Although the embassy building went up in flames in 1822, Polish travellers recall that in the late 19th century a small chapel commemorating the former embassy could be found next to the building no 8 at Leh Sokağı (Łątka, 2001). It is noteworthy that the street experienced a short renaissance during the Russo-Turkish War of 1877-78. Polish émigrés set up a recruitment bureau there for soldiers who volunteered to join a Polish legion that was going to fight in the war on the Ottoman side. For decades the Polish Street was a place of pilgrimage for Polish travellers to Istanbul. Today, however, there are no traces left of the above-mentioned chapel and no commemorative board reminds passersby of the historical importance of that place. Hardly anyone remembers that the street was once called the “Polish Street” and the neighbourhood around it was commonly known as the Polish neighbourhood (leh mahallesi).     

Select Bibliography:
  1. Ahmed Cevdet Pasha, Tarih-i Cevdet, v.5 (Istanbul: Matbaa-yi Ümeyre, 1270-1301 [1853-1883])
  2. Chmielowska, Danuta, Polsko-tureckie stosunki dyplomatyczne w okresie międzywojennym (Warszawa: Dialog, 2006)
  3. Kołodziejczyk, Dariusz, Turcja (Warsaw: Trio, 2000)
  4. Łątka, Jerzy S., Odaliski, poturczeńcy i uchodźcy. Z dziejów Polaków w Turcji (Cracow, Universitas, 2001)Pietraszewski, Ignacy, Uroki Orientu (Olsztyn: 1989)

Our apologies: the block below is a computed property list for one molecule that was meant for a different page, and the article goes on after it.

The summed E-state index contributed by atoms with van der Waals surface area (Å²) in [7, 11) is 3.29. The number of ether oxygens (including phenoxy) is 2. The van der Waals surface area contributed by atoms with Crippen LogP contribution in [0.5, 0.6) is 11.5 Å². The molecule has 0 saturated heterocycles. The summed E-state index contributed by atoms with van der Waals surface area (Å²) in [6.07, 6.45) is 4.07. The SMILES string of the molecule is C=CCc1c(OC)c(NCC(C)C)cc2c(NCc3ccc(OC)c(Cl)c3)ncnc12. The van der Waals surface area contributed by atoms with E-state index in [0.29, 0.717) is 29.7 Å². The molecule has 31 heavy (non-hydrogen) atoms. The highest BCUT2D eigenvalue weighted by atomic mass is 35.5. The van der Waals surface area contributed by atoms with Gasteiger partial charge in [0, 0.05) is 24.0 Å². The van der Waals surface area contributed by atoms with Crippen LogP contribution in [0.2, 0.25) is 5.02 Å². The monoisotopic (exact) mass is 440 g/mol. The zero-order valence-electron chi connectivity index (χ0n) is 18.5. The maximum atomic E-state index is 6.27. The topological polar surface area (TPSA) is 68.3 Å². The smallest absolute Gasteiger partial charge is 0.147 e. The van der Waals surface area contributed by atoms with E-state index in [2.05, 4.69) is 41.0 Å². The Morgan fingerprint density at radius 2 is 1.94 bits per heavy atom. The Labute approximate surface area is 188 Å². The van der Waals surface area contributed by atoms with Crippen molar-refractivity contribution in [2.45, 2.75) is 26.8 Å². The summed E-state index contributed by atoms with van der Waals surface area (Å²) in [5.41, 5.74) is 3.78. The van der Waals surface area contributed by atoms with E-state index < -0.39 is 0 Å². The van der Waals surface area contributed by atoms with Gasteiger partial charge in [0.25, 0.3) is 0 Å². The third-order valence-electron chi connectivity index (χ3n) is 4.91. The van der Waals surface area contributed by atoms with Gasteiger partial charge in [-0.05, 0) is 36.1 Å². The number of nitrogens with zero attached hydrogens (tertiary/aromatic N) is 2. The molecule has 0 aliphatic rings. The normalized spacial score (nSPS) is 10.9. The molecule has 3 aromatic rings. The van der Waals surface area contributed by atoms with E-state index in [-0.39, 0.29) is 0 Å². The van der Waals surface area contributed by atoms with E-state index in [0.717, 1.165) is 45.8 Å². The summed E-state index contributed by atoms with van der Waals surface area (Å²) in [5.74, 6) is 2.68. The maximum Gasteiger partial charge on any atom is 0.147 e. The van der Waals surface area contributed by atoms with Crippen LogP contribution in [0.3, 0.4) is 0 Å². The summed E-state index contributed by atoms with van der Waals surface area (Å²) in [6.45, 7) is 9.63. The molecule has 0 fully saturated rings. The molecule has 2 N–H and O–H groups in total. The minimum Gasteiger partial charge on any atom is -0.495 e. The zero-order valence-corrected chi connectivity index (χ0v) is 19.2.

5. Sokolnicki, Michał, “Polityka Piłsudskiego a Turcja”, Niepodległość, v.6 (London: Wydawn. Instytutu Józefa Piłsudskiego Poświęconego Badaniu Najnowszej Historii Polski, 1958.
  6. Zaleski, Antoni, Z wycieczki na Wschód (Warsaw: Nakład Gebenthnera i Wolffa, 1887)

Posted by:
Paulina Dominik obtained her Master degree in Oriental Studies at the University of Oxford. For more on the author see: https://oxford.academia.edu/PaulinaDominik 






2 comments :

  1. As a Turk, I would like to mention that almost everybody knows the importance of the "Polish Street" in Istanbul. It is called "Polonezköy" in Turkish. The Turks always respected the Poles and Lithuanians despite few conflicts and there is a bond between both people. The article is a good read and has useful information however makes me question it's honesty because of it's questioning of how much the Ottomans respected the Commonwealth.

    ReplyDelete
    Replies
    1. Wow thank You! Kind words. Turkey was always one of the most righteous and powerfull country in the world. Proud people

      Delete